”It is a fallacy to make a mechanical connection between the creation of central bank liquidity and a rise in the money supply. The liquidity we provide to banks is used in the markets where banks lend to each other. It does not automatically increase credit or money in the economy.”

  4. “Also, we have seen reductions in unit labour costs. Ireland has seen an 18 percentage point improvement relative to the euro area average. In Greece, Portugal and Spain the improvement has been about 10 percentage points. As I have recently stressed to the Euro Area Heads of State and Governments, narrowing the gap between wage and productivity growth is absolutely essential for improving competitiveness in euro area countries.

    Apart from the dodgy Irish data, inflation targeting, monetary transmission, Eurozone governance architecture and so on, competitiveness and structural reforms are often spoken of in general terms and Draghi says: “Monetary policy can support the reform progress by safeguarding price stability and anchoring inflation expectations. But it cannot substitute for actions that other actors, including the private sector itself, must take.”
    That is surely true and before the crash for example, politicians kept vested interests in business and trade unions happy by allowing dual markets to develop. It also helped to mask the social costs.

    More than a third of Japan’s workforce are temporary workers or ‘temps’ with few rights working for less than the Irish minimum hourly wage of €8.65 per hour. A quarter of the South Korean workforce are temps according to the OECD and the IMF has said that almost a third of employed youths in advanced economies held such contracts before the crisis. “In boom years, companies relied heavily on temporary workers – – largely to get around regulations that make it difficult to fire permanent workers. As the economy contracted, the temporary workers were among the first let go; moreover, many did not qualify for company-paid severance – – not only was it easier to fire them, it was cheaper. Half of young workers in Spain were on temporary contracts before the crisis and were the first to lose their jobs. Young workers often face a double whammy when they are let go. Not only do they lose the job, they often have less access to social welfare benefits.”

    There are no simple short-term solutions for Italy, for example: In the past decade, traditional sectors such as shoemaking, furniture and textiles have had to deal with competition from both Eastern Europe and emerging markets such as China. Changing course is not easy and it takes a long time to develop new markets.

    Its exports in 2012 were 0.8% below the 2007 level compared with a 17% rise for Spain.

    Italy has a 73rd ranking behind Romania in the World Bank’s ‘Doing Business 2013’ which ranks how easy it is to start and run a business, pay taxes etc. Ireland is at 15, Malaysia 12 and Singapore at no. 1.

    Italy, Spain and Portugal not only had high youth unemployment levels in the past but also high secondary education dropout levels.

    Of the percentage of the population aged 18-24 with at most lower secondary education and who are currently not in further education or training, according to Eurostat, in 2005, was 30.8% in Spain; 38.8% in Portugal; 22.3% in Italy; 11.6% in the UK and 12.5% in Ireland. In 2012, the numbers were: 24.9%; 20.8%, 17.6%; 13.5% and 9.7%.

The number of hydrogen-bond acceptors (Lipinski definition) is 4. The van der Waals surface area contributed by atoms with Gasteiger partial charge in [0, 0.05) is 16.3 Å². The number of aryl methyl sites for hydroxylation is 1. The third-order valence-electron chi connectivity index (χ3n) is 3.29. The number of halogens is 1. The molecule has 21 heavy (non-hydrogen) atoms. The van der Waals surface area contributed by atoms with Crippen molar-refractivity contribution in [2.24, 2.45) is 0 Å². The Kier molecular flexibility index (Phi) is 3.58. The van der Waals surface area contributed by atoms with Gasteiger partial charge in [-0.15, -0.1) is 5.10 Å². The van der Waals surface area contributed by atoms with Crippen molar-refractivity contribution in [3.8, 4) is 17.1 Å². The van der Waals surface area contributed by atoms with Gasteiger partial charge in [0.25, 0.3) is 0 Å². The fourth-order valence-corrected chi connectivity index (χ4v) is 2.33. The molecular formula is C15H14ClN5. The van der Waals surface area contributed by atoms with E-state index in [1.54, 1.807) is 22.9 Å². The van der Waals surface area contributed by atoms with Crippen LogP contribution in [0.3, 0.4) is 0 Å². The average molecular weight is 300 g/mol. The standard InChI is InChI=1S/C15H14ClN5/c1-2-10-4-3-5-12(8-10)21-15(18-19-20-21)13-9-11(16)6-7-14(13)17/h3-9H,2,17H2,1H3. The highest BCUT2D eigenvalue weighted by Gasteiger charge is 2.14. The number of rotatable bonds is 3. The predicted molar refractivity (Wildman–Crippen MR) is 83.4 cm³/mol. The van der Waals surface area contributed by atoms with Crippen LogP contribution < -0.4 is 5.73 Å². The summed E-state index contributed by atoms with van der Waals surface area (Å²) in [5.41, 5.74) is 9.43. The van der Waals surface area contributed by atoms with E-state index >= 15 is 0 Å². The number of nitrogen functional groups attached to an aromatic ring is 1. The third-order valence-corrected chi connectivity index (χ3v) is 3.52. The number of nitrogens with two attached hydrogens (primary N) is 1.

Italy experienced a marked economic slowdown in the 1990s, with real GDP growing by an annual average of only 1.2%, down from 2.2% in the 1980s. The decline in Italy’s trend growth rate was much greater than that experienced by EMU (European Monetary System) countries: on average GDP increased at an annual rate of 2.3 % in the euro area, down from 2.4 % in the 1980s. Italy’s GDP increased by less than 3% in 2001-2010 — an annual rate below 0.3% and compared with a euro area average of 1.2%.

    Part of the 1990s performance resulted from reforms in advance of the launch of the euro in 1999.

    In 1998, the Italian unemployment rate was 12.2% and 12.6% in February 2013; youth employment (under 25s not in education or formal training) was 32.9% in 1998 and 37.8% in 2013. In Spain in 1998, the unemployment rate was 18.8%; youth employment was 35.7% and 55.7% in 2013.

    In 1998, the employment rate (15-64s) was 60.8% in the then EU15. It was 75% in Denmark; 63% in Germany; 50% in Spain and 51% in Italy.

    Italy does have low household debt and it runs a primary budget surplus (before debt interest costs).

  5. @ Michael

    Will Hutton had a great piece in the observer on Saturday.

    http://www.guardian.co.uk/commentisfree/2013/apr/14/thatcher-economy-talk-based-fraud

    “Trade unions within a proper framework are a vital means of expressing employee voice and protecting worker interests. Labour market flexibility – code for deunionisation and removal of worker entitlements – has become another Thatcherite mantra that again hides the complexity of what is needed in the labour market: employee voice and engagement, skills and adaptability. When she left office, 64% of UK workers had no vocational qualifications.”

    There are structural reasons why Germany and Switzerland have more resilient SMEs and it isn’t all down to the ECB.

  6. Its hard to take either MD or PK seriously, but lets assume that neither is biased in their outlook and pronouncements. Both have significant ‘form’ so I am giving both the benefit of a significant doubt.

    Austerity: Everyone knows what this is not. And make sanctiminous statements about it. Lets pass on.

    Un-employments: A fatal social and economic cancer. Its intractable and untreatable. Anyone who disagrees with me on this is welcome to disagree. But they had better have some real, workable solutions to hand. Lets pass on.